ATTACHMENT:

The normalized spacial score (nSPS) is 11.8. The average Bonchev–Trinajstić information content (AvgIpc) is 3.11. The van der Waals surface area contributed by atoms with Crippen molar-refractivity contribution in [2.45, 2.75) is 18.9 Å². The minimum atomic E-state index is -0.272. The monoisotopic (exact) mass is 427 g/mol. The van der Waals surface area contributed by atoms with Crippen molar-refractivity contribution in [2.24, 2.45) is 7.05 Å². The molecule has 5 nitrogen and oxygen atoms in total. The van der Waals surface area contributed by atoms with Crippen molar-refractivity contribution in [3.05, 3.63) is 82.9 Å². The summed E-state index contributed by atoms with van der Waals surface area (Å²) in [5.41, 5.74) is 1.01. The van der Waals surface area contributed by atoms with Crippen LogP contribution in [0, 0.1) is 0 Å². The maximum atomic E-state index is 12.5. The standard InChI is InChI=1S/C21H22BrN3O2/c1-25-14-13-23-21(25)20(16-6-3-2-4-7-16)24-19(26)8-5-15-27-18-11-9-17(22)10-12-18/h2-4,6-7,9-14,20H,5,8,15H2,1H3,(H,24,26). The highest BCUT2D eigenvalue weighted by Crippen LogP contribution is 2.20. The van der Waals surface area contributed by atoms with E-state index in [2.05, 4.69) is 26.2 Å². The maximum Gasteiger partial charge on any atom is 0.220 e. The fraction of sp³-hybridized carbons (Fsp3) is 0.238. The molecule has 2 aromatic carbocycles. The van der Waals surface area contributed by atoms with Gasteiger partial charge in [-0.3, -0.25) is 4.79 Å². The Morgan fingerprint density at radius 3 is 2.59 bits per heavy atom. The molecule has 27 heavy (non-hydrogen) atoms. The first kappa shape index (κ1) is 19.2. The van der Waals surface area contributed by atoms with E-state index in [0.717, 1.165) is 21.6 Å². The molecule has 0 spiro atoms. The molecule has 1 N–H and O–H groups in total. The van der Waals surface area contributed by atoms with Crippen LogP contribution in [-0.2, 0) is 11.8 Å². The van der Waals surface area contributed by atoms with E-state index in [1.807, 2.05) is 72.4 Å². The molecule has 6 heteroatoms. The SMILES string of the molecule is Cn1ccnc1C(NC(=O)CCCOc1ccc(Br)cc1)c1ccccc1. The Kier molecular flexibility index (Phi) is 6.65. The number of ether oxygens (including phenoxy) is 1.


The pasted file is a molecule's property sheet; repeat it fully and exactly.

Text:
The normalized spacial score (nSPS) is 11.8. The average Bonchev–Trinajstić information content (AvgIpc) is 3.11. The van der Waals surface area contributed by atoms with Crippen molar-refractivity contribution in [2.45, 2.75) is 18.9 Å². The minimum atomic E-state index is -0.272. The monoisotopic (exact) mass is 427 g/mol. The van der Waals surface area contributed by atoms with Crippen molar-refractivity contribution in [2.24, 2.45) is 7.05 Å². The molecule has 5 nitrogen and oxygen atoms in total. The van der Waals surface area contributed by atoms with Crippen molar-refractivity contribution in [3.05, 3.63) is 82.9 Å². The summed E-state index contributed by atoms with van der Waals surface area (Å²) in [5.41, 5.74) is 1.01. The van der Waals surface area contributed by atoms with Crippen LogP contribution in [0, 0.1) is 0 Å². The maximum atomic E-state index is 12.5. The standard InChI is InChI=1S/C21H22BrN3O2/c1-25-14-13-23-21(25)20(16-6-3-2-4-7-16)24-19(26)8-5-15-27-18-11-9-17(22)10-12-18/h2-4,6-7,9-14,20H,5,8,15H2,1H3,(H,24,26). The highest BCUT2D eigenvalue weighted by Crippen LogP contribution is 2.20. The van der Waals surface area contributed by atoms with E-state index in [2.05, 4.69) is 26.2 Å². The maximum Gasteiger partial charge on any atom is 0.220 e. The fraction of sp³-hybridized carbons (Fsp3) is 0.238. The molecule has 2 aromatic carbocycles. The van der Waals surface area contributed by atoms with Gasteiger partial charge in [-0.3, -0.25) is 4.79 Å². The Morgan fingerprint density at radius 3 is 2.59 bits per heavy atom. The molecule has 27 heavy (non-hydrogen) atoms. The first kappa shape index (κ1) is 19.2. The van der Waals surface area contributed by atoms with E-state index in [0.717, 1.165) is 21.6 Å². The molecule has 0 spiro atoms. The molecule has 1 N–H and O–H groups in total. The van der Waals surface area contributed by atoms with Crippen LogP contribution in [-0.2, 0) is 11.8 Å². The van der Waals surface area contributed by atoms with E-state index in [1.807, 2.05) is 72.4 Å². The molecule has 6 heteroatoms. The SMILES string of the molecule is Cn1ccnc1C(NC(=O)CCCOc1ccc(Br)cc1)c1ccccc1. The Kier molecular flexibility index (Phi) is 6.65. The number of ether oxygens (including phenoxy) is 1.